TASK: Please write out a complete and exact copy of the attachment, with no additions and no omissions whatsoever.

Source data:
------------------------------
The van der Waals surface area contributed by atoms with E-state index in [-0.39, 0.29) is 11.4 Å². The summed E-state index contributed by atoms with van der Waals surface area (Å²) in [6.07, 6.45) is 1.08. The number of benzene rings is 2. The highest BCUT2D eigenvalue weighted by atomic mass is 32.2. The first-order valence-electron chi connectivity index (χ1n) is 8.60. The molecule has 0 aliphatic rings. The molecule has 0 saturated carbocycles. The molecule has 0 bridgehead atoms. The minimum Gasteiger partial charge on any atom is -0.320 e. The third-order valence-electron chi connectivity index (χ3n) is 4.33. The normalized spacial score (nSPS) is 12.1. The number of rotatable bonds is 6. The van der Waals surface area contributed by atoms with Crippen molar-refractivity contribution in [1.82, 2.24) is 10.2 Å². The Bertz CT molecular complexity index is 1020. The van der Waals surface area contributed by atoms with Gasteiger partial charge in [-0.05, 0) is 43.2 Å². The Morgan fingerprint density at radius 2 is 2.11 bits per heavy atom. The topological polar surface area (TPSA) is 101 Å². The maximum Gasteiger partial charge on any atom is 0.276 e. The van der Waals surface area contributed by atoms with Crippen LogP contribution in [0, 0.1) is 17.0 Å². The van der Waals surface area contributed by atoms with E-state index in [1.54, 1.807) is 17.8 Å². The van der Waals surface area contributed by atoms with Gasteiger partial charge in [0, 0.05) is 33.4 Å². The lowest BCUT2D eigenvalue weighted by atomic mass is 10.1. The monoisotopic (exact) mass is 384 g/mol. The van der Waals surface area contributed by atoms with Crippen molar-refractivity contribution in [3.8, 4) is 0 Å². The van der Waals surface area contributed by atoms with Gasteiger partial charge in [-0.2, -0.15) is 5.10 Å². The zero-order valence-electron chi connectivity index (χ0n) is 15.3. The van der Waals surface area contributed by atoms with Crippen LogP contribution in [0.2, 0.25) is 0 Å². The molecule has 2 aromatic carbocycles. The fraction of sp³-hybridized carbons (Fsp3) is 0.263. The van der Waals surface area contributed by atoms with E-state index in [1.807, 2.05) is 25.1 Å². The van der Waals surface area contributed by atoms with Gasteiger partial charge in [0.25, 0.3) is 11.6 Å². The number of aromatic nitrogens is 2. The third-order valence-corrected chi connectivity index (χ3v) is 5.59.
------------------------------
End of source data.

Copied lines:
The van der Waals surface area contributed by atoms with E-state index in [-0.39, 0.29) is 11.4 Å². The summed E-state index contributed by atoms with van der Waals surface area (Å²) in [6.07, 6.45) is 1.08. The number of benzene rings is 2. The highest BCUT2D eigenvalue weighted by atomic mass is 32.2. The first-order valence-electron chi connectivity index (χ1n) is 8.60. The molecule has 0 aliphatic rings. The molecule has 0 saturated carbocycles. The molecule has 0 bridgehead atoms. The minimum Gasteiger partial charge on any atom is -0.320 e. The third-order valence-electron chi connectivity index (χ3n) is 4.33. The normalized spacial score (nSPS) is 12.1. The number of rotatable bonds is 6. The van der Waals surface area contributed by atoms with Crippen molar-refractivity contribution in [1.82, 2.24) is 10.2 Å². The Bertz CT molecular complexity index is 1020. The van der Waals surface area contributed by atoms with Gasteiger partial charge in [-0.05, 0) is 43.2 Å². The Morgan fingerprint density at radius 2 is 2.11 bits per heavy atom. The topological polar surface area (TPSA) is 101 Å². The maximum Gasteiger partial charge on any atom is 0.276 e. The van der Waals surface area contributed by atoms with Crippen LogP contribution in [0, 0.1) is 17.0 Å². The van der Waals surface area contributed by atoms with E-state index in [1.54, 1.807) is 17.8 Å². The van der Waals surface area contributed by atoms with Gasteiger partial charge in [0, 0.05) is 33.4 Å². The lowest BCUT2D eigenvalue weighted by atomic mass is 10.1. The monoisotopic (exact) mass is 384 g/mol. The van der Waals surface area contributed by atoms with Crippen molar-refractivity contribution in [3.8, 4) is 0 Å². The van der Waals surface area contributed by atoms with Gasteiger partial charge in [-0.2, -0.15) is 5.10 Å². The zero-order valence-electron chi connectivity index (χ0n) is 15.3. The van der Waals surface area contributed by atoms with Crippen LogP contribution in [0.2, 0.25) is 0 Å². The molecule has 2 aromatic carbocycles. The fraction of sp³-hybridized carbons (Fsp3) is 0.263. The van der Waals surface area contributed by atoms with E-state index in [1.807, 2.05) is 25.1 Å². The van der Waals surface area contributed by atoms with Gasteiger partial charge in [0.25, 0.3) is 11.6 Å². The number of aromatic nitrogens is 2. The third-order valence-corrected chi connectivity index (χ3v) is 5.59.